He’s a Lucky Guy
Aug 31, 2020 09:07AM
By Grace Allen
Former Yankees pitcher Lefty Gomez is credited with saying, “It’s better to be lucky than good.”
Some people, however, are just good at being lucky. You could say that Ed Hamwey is one of those people, and coincidentally, that’s one of his favorite quotes.
In late January, the 81-year-old Norfolk resident retired and closed his long-running business, Main Street Hardware & Supply. Did he see the pandemic coming? He says no, but it was certainly a fortuitous time to retire after 45 years in business. He did not have to lay off employees, implement new safety procedures, or worry about paying the bills during what has become one of the most difficult years ever for small businesses.
“It was a compilation of factors that made me decide it was the right time to retire, and it turns out it was,” Hamwey said. “I’ve always felt in life it was better to be lucky than good.”
Hamwey started Main Street Hardware & Supply in 1975, somewhat on a lark. He was a financial analyst at the First National Bank of Boston, but when an empty building became available in town, he saw a chance to start his own business. He had a degree in chemical engineering from Northeastern University and an MBA from Babson College. He had worked at a string of blue chip companies--Ford, Honeywell, and Raytheon. Turning his back on corporate America to open a small store in Norfolk seemed risky.
“At the time, I had been married for five years and had two small children and a mortgage,” he explained. “I was making a pretty good salary so it was a big gamble, not knowing what was going to happen.”
But a business background turned out to be a good thing to have when opening a hardware store.
“I don’t really like to work with my hands or fix things,” Hamwey acknowledged. “But I knew about overhead, cash flow, keeping costs down, things like that.” He figured he could make it work.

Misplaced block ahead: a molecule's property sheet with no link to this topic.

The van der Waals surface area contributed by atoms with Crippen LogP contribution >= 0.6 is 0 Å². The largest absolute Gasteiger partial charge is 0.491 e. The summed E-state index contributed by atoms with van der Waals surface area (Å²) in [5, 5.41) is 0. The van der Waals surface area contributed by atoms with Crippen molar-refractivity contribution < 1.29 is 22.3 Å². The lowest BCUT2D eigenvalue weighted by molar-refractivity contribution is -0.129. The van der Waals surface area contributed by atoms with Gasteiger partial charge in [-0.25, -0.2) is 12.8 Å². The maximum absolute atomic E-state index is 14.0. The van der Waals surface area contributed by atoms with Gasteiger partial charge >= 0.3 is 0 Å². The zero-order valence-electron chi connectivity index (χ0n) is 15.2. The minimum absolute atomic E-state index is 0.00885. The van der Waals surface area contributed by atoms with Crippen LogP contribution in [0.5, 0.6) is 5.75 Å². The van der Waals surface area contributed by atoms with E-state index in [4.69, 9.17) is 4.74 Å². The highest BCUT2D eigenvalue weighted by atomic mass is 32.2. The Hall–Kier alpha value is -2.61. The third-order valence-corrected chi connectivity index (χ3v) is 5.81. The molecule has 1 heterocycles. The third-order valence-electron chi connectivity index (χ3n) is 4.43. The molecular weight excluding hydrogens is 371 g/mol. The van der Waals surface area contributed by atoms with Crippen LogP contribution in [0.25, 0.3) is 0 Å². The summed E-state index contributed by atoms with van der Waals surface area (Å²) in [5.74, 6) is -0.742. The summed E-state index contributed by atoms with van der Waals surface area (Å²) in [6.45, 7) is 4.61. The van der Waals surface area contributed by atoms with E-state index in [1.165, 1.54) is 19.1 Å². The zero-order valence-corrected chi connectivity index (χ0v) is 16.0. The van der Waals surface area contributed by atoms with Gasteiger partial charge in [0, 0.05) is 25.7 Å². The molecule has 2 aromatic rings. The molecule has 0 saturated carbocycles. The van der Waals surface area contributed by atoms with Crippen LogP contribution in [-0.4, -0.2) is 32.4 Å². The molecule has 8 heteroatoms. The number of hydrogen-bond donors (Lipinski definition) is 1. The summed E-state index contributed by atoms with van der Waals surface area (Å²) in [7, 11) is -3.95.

A little luck wouldn’t hurt, either.
Norfolk, mostly farmland at the time, had a population of about 500 people. Naysayers told Hamwey the store might not make it. But the town grew rapidly in the late 1970s and early 80s, and business took off. Main Street Hardware & Supply became the go-to place for area builders, contractors, and painters.
The store hung on during the stock market downturn of the early 2000s and survived the growth of the big box stores that rang the death knell for lots of small businesses. Hamwey’s keen instincts helped the store thrive.
“When we first opened, salesmen told me what to stock the store with, but as time went on I kept the store tailored to what people would come in and ask for,” he said. “I didn’t put in anything fancy that nobody would want, just the nuts and bolts that people were looking for.”
The store certainly did well enough to support Hamwey and his family. He and his wife Pat raised two children in town, Scott and Kim, both former student-athletes at King Philip Regional High School.
Hamwey’s head for business first became clear when he enrolled at Babson for his MBA. His guidance counselor at Natick High School had told him she was surprised he wanted to study chemical engineering because his aptitude test suggested he’d be good in business. Turns out she was right.
“Chemical engineering was tough,” Hamwey admitted. “But when I decided to go to Babson after undergrad, it was like I went to heaven.”
Those courses in finance and investment have served him well, and not just in the running of his store. One of his long-time hobbies is playing in the stock market. Back in the 1970s, he bought quite a lot of stock in a small Southern retail chain called Walmart (at $11 a share). He also purchased Amazon and Microsoft stock early on and convinced his wife to invest in Apple.
Savvy? Or just lucky? Hamwey won’t commit. One thing is clear though: he’s the type of person you’d be smart to tap for advice. And just because he’s seven months into retirement doesn’t mean he’s done contributing. After the pandemic is over, he might get more involved in town government or volunteer activities.
“I have a pretty good background in science and business, so I’m pretty versatile,” said the self-effacing octogenarian. “I’m not the brightest guy in the room but I am hardworking.”
Which brings to mind another quote, supposedly attributed to Thomas Jefferson: “I’m a great believer in luck, and I find the harder I work the more I have of it.”